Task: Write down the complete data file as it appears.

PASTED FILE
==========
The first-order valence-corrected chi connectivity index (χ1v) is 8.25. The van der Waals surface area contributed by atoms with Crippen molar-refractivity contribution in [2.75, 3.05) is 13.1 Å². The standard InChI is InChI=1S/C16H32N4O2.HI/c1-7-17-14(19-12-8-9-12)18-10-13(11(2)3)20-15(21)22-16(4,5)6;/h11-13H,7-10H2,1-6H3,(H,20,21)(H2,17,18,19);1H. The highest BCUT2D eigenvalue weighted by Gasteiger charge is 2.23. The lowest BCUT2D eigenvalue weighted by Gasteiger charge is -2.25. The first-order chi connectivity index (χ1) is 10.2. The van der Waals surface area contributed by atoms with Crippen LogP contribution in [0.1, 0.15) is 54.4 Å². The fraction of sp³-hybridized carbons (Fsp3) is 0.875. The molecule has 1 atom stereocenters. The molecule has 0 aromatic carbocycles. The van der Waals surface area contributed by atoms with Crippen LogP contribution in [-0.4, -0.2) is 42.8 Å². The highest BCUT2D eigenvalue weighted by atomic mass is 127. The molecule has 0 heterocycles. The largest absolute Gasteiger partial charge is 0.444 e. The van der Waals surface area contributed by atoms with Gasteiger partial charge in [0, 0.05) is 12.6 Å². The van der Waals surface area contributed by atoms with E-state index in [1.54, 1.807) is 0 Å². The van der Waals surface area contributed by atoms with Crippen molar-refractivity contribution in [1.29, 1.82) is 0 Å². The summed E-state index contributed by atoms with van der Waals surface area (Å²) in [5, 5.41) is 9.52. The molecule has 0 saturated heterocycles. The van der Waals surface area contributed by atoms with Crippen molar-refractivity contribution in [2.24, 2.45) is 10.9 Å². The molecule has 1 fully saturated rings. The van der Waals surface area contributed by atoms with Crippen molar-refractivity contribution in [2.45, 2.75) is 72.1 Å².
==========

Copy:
The first-order valence-corrected chi connectivity index (χ1v) is 8.25. The van der Waals surface area contributed by atoms with Crippen molar-refractivity contribution in [2.75, 3.05) is 13.1 Å². The standard InChI is InChI=1S/C16H32N4O2.HI/c1-7-17-14(19-12-8-9-12)18-10-13(11(2)3)20-15(21)22-16(4,5)6;/h11-13H,7-10H2,1-6H3,(H,20,21)(H2,17,18,19);1H. The highest BCUT2D eigenvalue weighted by Gasteiger charge is 2.23. The lowest BCUT2D eigenvalue weighted by Gasteiger charge is -2.25. The first-order chi connectivity index (χ1) is 10.2. The van der Waals surface area contributed by atoms with Crippen LogP contribution in [0.1, 0.15) is 54.4 Å². The fraction of sp³-hybridized carbons (Fsp3) is 0.875. The molecule has 1 atom stereocenters. The molecule has 0 aromatic carbocycles. The van der Waals surface area contributed by atoms with Crippen LogP contribution in [-0.4, -0.2) is 42.8 Å². The highest BCUT2D eigenvalue weighted by atomic mass is 127. The molecule has 0 heterocycles. The largest absolute Gasteiger partial charge is 0.444 e. The van der Waals surface area contributed by atoms with Gasteiger partial charge in [0, 0.05) is 12.6 Å². The van der Waals surface area contributed by atoms with E-state index in [1.54, 1.807) is 0 Å². The van der Waals surface area contributed by atoms with Crippen molar-refractivity contribution in [1.29, 1.82) is 0 Å². The summed E-state index contributed by atoms with van der Waals surface area (Å²) in [5, 5.41) is 9.52. The molecule has 0 saturated heterocycles. The van der Waals surface area contributed by atoms with Crippen molar-refractivity contribution in [2.24, 2.45) is 10.9 Å². The molecule has 1 fully saturated rings. The van der Waals surface area contributed by atoms with Crippen molar-refractivity contribution in [2.45, 2.75) is 72.1 Å².